“Buzzed” Driving Still Potentially Deadly


A recent study suggests that even a single drink increases the risk of a car accident, even though the driver is not legally intoxicated.

Published in the journal Injury Prevention, the study looked at accident data from 570,000 fatal crashes between 1994 and 2011. The researchers found that even the lowest level of recorded BAC was related to a higher accident risk.

The data revealed that drivers with a BAC of .01 percent, the lowest recorded, were 46 percent more likely to be blamed for a crash than a sober driver.

How much is .01 percent BAC? For an average-sized man, only one-half of a 12-ounce beer would need to be consumed to reach the .01 percent threshold, far below the .08 legal limit.

Most people who occasionally drink wouldn’t necessarily feel the effects of 6 ounces of beer. But as the study shows, even that small amount could have a significant impact on your ability to operate a vehicle safely.

Why is the legal limit .08 percent?

In all U.S. states, you can be arrested for drunk driving if you have a BAC of .08 percent or more. In some instances, where your driving ability is severely and obviously affected, you can be arrested with a lower BAC, but it’s rare.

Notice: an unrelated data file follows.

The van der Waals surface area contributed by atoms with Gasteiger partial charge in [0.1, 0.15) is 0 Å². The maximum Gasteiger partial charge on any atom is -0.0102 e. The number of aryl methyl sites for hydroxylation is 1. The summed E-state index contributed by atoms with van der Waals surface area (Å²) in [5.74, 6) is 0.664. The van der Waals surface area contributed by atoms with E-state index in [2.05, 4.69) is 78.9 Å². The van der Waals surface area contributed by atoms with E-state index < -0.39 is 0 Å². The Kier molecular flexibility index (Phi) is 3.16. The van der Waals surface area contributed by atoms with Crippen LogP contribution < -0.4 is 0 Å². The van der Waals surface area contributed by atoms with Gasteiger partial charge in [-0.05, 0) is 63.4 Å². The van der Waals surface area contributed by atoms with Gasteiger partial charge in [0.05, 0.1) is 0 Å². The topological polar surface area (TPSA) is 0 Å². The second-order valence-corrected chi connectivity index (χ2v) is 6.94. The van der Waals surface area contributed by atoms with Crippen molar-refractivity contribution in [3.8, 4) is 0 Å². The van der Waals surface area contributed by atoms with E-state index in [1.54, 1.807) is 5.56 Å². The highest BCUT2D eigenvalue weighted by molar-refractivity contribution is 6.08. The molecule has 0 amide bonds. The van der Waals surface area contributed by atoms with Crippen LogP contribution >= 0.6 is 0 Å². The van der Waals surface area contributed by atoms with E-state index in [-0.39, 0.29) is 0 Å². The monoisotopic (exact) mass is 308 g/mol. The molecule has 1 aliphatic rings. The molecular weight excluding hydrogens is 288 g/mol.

There’s really nothing concrete that separates the abilities of someone with a BAC of .07 percent from someone with a .08 percent BAC. This is just the number that legislators agreed on across the board.

According to Reuters Health, in some European countries, the legal limit is .05 percent. In Japan and Sweden, it’s even lower.

Should the legal limit be lowered?

Organizations like MADD are campaigning to have that limit lowered, and they are supported by research like this Injury Prevention study.

In 2012, according to Mothers Against Drunk Driving (MADD), 301 people were killed in drunk driving accidents. This represents 25 percent of all traffic fatalities and an 11 percent increase over the previous year. But these figures only accounted for accidents involving someone who had drunk enough to register a blood alcohol content (BAC) of .08 or higher, the legal limit.

There were an estimated 9041 alcohol-related crashes, or auto accidents involving someone who had a BAC of greater than .01 percent. Many of these buzzed drivers were not over the legal limit, but they were blamed for causing an accident. Of those accidents, there were 5700 injuries—preventable injuries.

The problem with lowering the legal limit, to .05 percent is that many people enjoy having a drink or two with dinner. They want to go to the football game and have a few beers, or enjoy a glass of wine while out with friends for dinner. These people are your friends, yourself, and they are lawmakers. Lowering the legal limit is simply not popular.

But, as the research contends, lowering the legal limit could save lives and reduce accident costs. People who are involved in an accident caused by a drunk driver or a buzzed driver may have legal options to file a civil lawsuit in addition to any criminal prosecution the drunk driver may face.